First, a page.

Connecting telephone calls, for example, previously required thousands of telephone operators who diligently plugged their wires From the Library of Kerri Ross 36 r ethink into huge switchboards. A half-century later, that activity is totally automated by means of soft ware. In a similar manner, payroll-processing soft ware used by such companies as ADP and Paychex has replaced work that used to be performed by tens of thousands of payroll clerks.

Given these developments, achieving major productivity improvement now depends in part on reducing the cost of the new soft ware and the computers that run it—a bill that reaches into the billions of dollars at some companies.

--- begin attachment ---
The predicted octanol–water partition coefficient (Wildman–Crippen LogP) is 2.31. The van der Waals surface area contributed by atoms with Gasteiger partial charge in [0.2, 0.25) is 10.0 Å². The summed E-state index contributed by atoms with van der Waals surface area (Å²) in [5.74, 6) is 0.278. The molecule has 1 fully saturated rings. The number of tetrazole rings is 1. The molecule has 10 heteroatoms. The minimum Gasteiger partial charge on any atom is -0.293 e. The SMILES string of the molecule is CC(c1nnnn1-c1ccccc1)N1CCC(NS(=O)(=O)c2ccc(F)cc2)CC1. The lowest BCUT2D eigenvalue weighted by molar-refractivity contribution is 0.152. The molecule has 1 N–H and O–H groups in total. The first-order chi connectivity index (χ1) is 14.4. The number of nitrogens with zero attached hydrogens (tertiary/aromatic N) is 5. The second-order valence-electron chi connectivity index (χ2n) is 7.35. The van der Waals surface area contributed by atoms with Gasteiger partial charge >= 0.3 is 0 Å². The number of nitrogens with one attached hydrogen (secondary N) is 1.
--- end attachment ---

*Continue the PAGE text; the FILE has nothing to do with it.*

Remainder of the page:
Boosting Innovation

The Internet offers a solution. It allows corporate divisions to share the same soft ware inexpensively across great distances by using applications that reside on the Web—or to use a more current term, the cloud—and corporate networks rather than on individual computers. But for a sharing solution to work properly, the software must be based upon a common set of design principles, and those principles are still being developed using service-oriented architecture SOA and soft ware-as-a-service SaaS.

Still another requirement must be met for Webbased soft ware sharing to achieve its potential: The various and varied operating divisions within a company need to defi ne their business operations in a common way. If five divisions of a company are to plug into one accounts receivable soft ware application on a corporate intranet, each division must defi ne the work in the same way.